General Motors announced its exit from Chapter 11 bankruptcy protection on Friday, and pretty speedy it was, too. The firm has quickly transferred its good assets to a new carmaker (“new GM”) which is majority owned by the U.S. government, and the whole bankruptcy process has taken just 40 days.

Van-ishing? Do we want to make vans in the UK?

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David Bailey- Professor David Bailey works at the Coventry University Business School and has written extensively on globalisation, economic restructuring and industrial policy, with particular reference to the auto industry. The opinions expressed are his own. -

Despite a run down in heavy commercial vehicle production in the UK in recent years, light commercial vehicles are still made in Britain in quite significant numbers.

GM: Chapter 11 or bust

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David Bailey- Professor David Bailey works at the Coventry University Business School and has written extensively on globalisation, economic restructuring and industrial policy, with particular reference to the auto industry. The opinions expressed are his own. -

GM declared itself bankrupt on Monday in one of the largest bankruptcies in U.S. history, in an attempt to seek protection from creditors.

German Opel rescue tests EU road rules

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paul-taylor– Paul Taylor is a Reuters columnist. The opinions expressed are his own –

Mon Dieu! Are the Germans starting to behave like the French?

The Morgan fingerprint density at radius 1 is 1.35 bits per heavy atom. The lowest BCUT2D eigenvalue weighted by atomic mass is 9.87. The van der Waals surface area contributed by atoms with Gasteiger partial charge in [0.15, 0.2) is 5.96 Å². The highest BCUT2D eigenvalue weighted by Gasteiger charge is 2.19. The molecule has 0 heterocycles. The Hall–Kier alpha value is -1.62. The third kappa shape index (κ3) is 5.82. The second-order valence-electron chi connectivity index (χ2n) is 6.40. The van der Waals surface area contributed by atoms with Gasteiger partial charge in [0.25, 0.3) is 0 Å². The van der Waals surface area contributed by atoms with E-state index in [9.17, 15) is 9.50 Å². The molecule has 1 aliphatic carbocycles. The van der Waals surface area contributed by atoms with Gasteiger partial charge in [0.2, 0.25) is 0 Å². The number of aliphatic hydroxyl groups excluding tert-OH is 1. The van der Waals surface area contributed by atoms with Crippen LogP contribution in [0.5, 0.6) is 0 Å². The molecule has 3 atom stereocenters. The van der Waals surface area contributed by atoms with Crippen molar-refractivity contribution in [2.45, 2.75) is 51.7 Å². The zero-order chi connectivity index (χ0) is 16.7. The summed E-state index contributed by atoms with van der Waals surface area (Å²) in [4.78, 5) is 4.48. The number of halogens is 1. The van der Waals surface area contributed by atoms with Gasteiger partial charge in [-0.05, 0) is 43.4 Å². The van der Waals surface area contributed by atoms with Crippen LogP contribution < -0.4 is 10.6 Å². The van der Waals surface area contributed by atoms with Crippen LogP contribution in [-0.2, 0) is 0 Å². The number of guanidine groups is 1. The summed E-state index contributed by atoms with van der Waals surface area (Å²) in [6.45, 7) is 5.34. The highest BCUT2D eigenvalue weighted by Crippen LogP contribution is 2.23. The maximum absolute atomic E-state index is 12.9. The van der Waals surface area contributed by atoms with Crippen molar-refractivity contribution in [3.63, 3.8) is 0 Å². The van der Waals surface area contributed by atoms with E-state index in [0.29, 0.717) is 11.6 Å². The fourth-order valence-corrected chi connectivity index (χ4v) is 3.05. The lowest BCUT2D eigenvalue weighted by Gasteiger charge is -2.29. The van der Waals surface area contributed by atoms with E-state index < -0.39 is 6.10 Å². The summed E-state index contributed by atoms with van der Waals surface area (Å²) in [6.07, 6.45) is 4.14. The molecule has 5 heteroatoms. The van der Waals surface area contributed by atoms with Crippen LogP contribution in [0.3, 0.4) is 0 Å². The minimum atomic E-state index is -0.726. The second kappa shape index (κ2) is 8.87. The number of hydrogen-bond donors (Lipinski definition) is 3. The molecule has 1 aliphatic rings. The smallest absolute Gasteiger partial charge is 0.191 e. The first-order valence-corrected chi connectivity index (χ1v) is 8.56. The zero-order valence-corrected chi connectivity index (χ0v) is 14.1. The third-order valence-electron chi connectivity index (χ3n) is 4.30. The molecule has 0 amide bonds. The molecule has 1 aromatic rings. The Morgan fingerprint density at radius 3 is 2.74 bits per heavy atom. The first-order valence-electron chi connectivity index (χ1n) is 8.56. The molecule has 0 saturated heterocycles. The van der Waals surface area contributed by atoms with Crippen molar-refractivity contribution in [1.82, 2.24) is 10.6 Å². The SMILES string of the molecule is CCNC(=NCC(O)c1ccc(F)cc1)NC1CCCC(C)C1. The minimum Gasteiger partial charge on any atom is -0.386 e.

Berlin’s efforts to salvage carmaker Opel from the wreckage of U.S. auto giant General Motors pose as big a challenge to Europe’s single market as French attempts earlier this year to tie loans to its carmakers to keeping jobs and factories in France.

from The Great Debate:

Fiat’s over-ambitious expansion strategy

paul-taylor
-- Paul Taylor is a Reuters columnist. The opinions expressed are his own --

Could Italy's cash-strapped Fiat, Europe's sixth auto maker, build a workable alliance with Chrysler and Opel to become be a profitable global player? Or would it be a marriage of losers, doomed to fail?

Fiat CEO Sergio Marchionne has made clear that his interest in Opel, the European arm of ailing General Motors, is more than just a well-timed tactic to get better terms in the alliance he is negotiating with troubled U.S. number three Chrysler. Chrysler faces likely bankruptcy if a deal is not clinched by April 30.

from The Great Debate:

Revival of U.S. automaking awaits if UAW will follow Toyota

morici-- Peter Morici is a professor at the University of Maryland School of Business and former chief economist at the U.S. International Trade Commission. The views expressed are his own. --

General Motors and Chrysler are on the anvil of history. United Auto Workers President Ron Gettelfinger holds the hammer and will determine whether they emerge more competitive or shattered in pieces and sold to foreign investors.

from The Great Debate:

Bush’s auto plan will test Obama’s union loyalties

morici-- Peter Morici is a professor at the University of Maryland School of Business and former Chief Economist at the U.S. International Trade Commission.  The opinions expressed are his own. --

President Bush has agreed to lend GM and Chrysler $17.4 billion on the condition these firms complete a plan to accomplish financial viability.